One year ago today, March 9, 2009, marked the end of a harrowing stock market crash that left the S&P 500 darn near 60% off its October 2007 highs.

Of course, March 9, 2009, also marked the beginning of a stock market recovery that has brought the S&P back up 68% in just one year. For individual stocks that were beaten up worse than the rest of the market, the past 12 months have delivered even more incredible gains.

Company

Stock Price Increase
March 9, 2009, to March 8, 2010

Dendreon (Nasdaq: DNDN)

1,242%

Las Vegas Sands (NYSE: LVS)

1,199%

Mechel (NYSE: MTL)

694%

Ford (NYSE: F)

643%

American Capital (Nasdaq: ACAS)

636%

Source: Capital IQ, a Standard & Poor's company.

Though the advantage of hindsight reveals March 9, 2009, as one of the best single days to invest in most of our lifetimes, the situation wasn't nearly as clear back then.

The sky is falling!
To be sure, not everyone was doing the Chicken Little dance, but being a stock market bull in the weeks surrounding the March 9 bottom meant that you were very comfortable with people snickering behind your back.

So what exactly were the experts saying right around the bottom? Let's take a look:

  • On March 9, New York University professor Nouriel "Dr. Doom" Roubini said in an interview that the S&P 500 would likely go to 600 or lower and that the recession would last at least into the beginning of 2010.
  • Berkshire Hathaway (NYSE: BRK-B) Chairman Warren Buffett managed to find his way to CNBC that fateful day and had some particularly dour comments about the economy. It is, of course, important to note that he didn't express the same negative outlook for stocks. In fact, he even had some positive words for banks like Wells Fargo (NYSE: WFC). And lest we forget, he had made a bold "buy" call in the fall of 2008.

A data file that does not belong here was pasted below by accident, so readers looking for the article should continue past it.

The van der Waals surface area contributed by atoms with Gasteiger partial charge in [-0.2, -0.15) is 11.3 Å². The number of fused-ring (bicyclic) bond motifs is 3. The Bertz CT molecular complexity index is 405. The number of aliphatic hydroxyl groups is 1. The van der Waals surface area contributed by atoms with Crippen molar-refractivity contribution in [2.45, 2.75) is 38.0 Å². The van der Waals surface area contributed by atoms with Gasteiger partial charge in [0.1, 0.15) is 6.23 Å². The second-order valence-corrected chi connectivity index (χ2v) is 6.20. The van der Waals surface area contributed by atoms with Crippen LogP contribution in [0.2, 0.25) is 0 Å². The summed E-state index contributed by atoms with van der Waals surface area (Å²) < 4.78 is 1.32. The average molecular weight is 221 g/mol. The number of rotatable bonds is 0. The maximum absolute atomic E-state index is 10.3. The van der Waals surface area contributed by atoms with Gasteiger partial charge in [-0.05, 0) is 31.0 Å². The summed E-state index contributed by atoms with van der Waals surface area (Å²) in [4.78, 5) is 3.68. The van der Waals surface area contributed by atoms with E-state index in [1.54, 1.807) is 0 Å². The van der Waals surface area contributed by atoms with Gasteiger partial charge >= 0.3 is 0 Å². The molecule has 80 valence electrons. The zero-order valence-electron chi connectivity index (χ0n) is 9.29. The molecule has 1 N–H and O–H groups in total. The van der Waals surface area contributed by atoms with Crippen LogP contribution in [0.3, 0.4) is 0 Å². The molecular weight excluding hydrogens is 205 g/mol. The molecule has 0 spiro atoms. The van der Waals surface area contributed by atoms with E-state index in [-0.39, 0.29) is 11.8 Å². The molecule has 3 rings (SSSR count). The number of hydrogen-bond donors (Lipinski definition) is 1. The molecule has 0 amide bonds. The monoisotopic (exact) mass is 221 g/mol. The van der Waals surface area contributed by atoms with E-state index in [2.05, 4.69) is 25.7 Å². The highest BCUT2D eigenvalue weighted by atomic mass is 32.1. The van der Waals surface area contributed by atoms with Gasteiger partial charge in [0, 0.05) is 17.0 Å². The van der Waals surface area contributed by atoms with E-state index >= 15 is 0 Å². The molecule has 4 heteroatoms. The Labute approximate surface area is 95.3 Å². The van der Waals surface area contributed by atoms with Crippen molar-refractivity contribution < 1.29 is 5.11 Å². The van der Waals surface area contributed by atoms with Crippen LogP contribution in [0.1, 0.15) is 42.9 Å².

• A few days later, the always-frenetic Jim Cramer wasn't saying much at all after he got dressed down on The Daily Show by Jon Stewart.
  • Almost a week later, The Washington Post caught up with market gurus Bill Gross, Peter Lynch, and Burton Malkiel. The three gave an interesting range of answers, from Gross saying that he had sold all of the stocks in his retirement portfolio starting a year earlier, to Lynch quipping that the bargains were so great that he felt "like a mosquito in a nudist colony," to Malkiel simply saying that -- as always -- it was a good time to be an index investor.

As I dug back through the news archives, though, my favorite view from the time came from writer Joe Queenan, who, by March 6, had gotten fed up with the idea that individual investors shouldn't panic and sell their stocks and penned this:

A few weeks ago, I panicked again and moved another hefty chunk out of the market. The Dow was then trading at 7,500; now it is approaching 6,500. I fully expect to panic again at 6,000, probably at 5,000, and might even get in a bit of late-in-the-day panicking at 4,000. Tentatively, I am drawing a line in the sand at the crucial watershed of Dow 3,000, because any hysterical selling beyond that point would be anti-American and counterproductive. ... There is a time for hysteria, and a time when cooler heads should prevail. This is the time for hysteria.

Now I'm not hanging Joe out to dry just for the fun of it. His article is great because it perfectly captured the exasperation and exhaustion that so many individual investors felt as the market ground down to its eventual bottom.

March 9, 2010
Just one year later, and boy, what a difference. Not only has the market recovered significantly, but there are calls out there now that we've entered a "cyclical bull market" that will continue to push stocks onward and upward. Though the gains we've seen over the past year have made some folks cautious, to say that overall market sentiment is like night and day is a severe understatement.

But I want to know what you think. When we celebrate this March 9 anniversary next year, what will we be looking back at?

Berkshire Hathaway is a Motley Fool Inside Value selection. Berkshire Hathaway and Ford Motor are Stock Advisor picks. The Fool owns shares of Berkshire Hathaway. Try any of our Foolish newsletters today, free for 30 days.

Fool contributor Matt Koppenheffer owns shares of Berkshire Hathaway, but does not own shares of any of the other companies mentioned. You can check out what Matt is keeping an eye on by visiting his Motley Fool CAPS portfolio, or you can follow Matt on Twitter @KoppTheFool. The Fool's disclosure policy assures you that no Wookiees were harmed in the making of this article.